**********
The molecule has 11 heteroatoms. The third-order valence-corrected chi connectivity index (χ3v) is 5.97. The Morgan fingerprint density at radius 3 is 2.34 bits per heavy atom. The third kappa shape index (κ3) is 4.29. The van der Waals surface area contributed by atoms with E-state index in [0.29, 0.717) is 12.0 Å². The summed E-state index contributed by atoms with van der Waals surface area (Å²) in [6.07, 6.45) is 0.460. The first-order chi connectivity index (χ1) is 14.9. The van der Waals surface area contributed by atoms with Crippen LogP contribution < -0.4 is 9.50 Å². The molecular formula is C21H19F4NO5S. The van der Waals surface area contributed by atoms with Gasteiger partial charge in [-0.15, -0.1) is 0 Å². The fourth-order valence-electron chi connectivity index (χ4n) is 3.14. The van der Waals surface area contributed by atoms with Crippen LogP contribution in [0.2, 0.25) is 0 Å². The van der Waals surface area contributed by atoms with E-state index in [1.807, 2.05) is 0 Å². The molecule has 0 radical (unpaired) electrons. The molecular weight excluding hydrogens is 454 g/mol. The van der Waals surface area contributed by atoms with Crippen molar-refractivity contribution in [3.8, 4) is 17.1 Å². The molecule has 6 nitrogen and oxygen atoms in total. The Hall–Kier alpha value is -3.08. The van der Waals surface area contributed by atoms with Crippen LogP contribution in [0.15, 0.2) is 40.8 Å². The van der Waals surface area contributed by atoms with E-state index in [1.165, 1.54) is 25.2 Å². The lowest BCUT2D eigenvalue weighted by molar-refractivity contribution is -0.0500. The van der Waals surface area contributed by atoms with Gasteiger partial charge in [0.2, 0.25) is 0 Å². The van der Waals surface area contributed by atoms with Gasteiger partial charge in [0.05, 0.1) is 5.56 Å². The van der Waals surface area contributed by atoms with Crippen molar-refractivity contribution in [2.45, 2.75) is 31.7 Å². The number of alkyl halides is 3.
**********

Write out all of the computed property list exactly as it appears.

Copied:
The molecule has 11 heteroatoms. The third-order valence-corrected chi connectivity index (χ3v) is 5.97. The Morgan fingerprint density at radius 3 is 2.34 bits per heavy atom. The third kappa shape index (κ3) is 4.29. The van der Waals surface area contributed by atoms with E-state index in [0.29, 0.717) is 12.0 Å². The summed E-state index contributed by atoms with van der Waals surface area (Å²) in [6.07, 6.45) is 0.460. The first-order chi connectivity index (χ1) is 14.9. The van der Waals surface area contributed by atoms with Crippen LogP contribution < -0.4 is 9.50 Å². The molecular formula is C21H19F4NO5S. The van der Waals surface area contributed by atoms with Gasteiger partial charge in [-0.15, -0.1) is 0 Å². The fourth-order valence-electron chi connectivity index (χ4n) is 3.14. The van der Waals surface area contributed by atoms with Crippen LogP contribution in [0.2, 0.25) is 0 Å². The van der Waals surface area contributed by atoms with E-state index in [1.807, 2.05) is 0 Å². The molecule has 0 radical (unpaired) electrons. The molecular weight excluding hydrogens is 454 g/mol. The van der Waals surface area contributed by atoms with Crippen molar-refractivity contribution in [3.8, 4) is 17.1 Å². The molecule has 6 nitrogen and oxygen atoms in total. The Hall–Kier alpha value is -3.08. The van der Waals surface area contributed by atoms with Crippen LogP contribution in [0.15, 0.2) is 40.8 Å². The van der Waals surface area contributed by atoms with E-state index in [1.165, 1.54) is 25.2 Å². The lowest BCUT2D eigenvalue weighted by molar-refractivity contribution is -0.0500. The van der Waals surface area contributed by atoms with Gasteiger partial charge in [0.2, 0.25) is 0 Å². The van der Waals surface area contributed by atoms with Gasteiger partial charge in [0.05, 0.1) is 5.56 Å². The van der Waals surface area contributed by atoms with Crippen molar-refractivity contribution in [2.45, 2.75) is 31.7 Å². The number of alkyl halides is 3.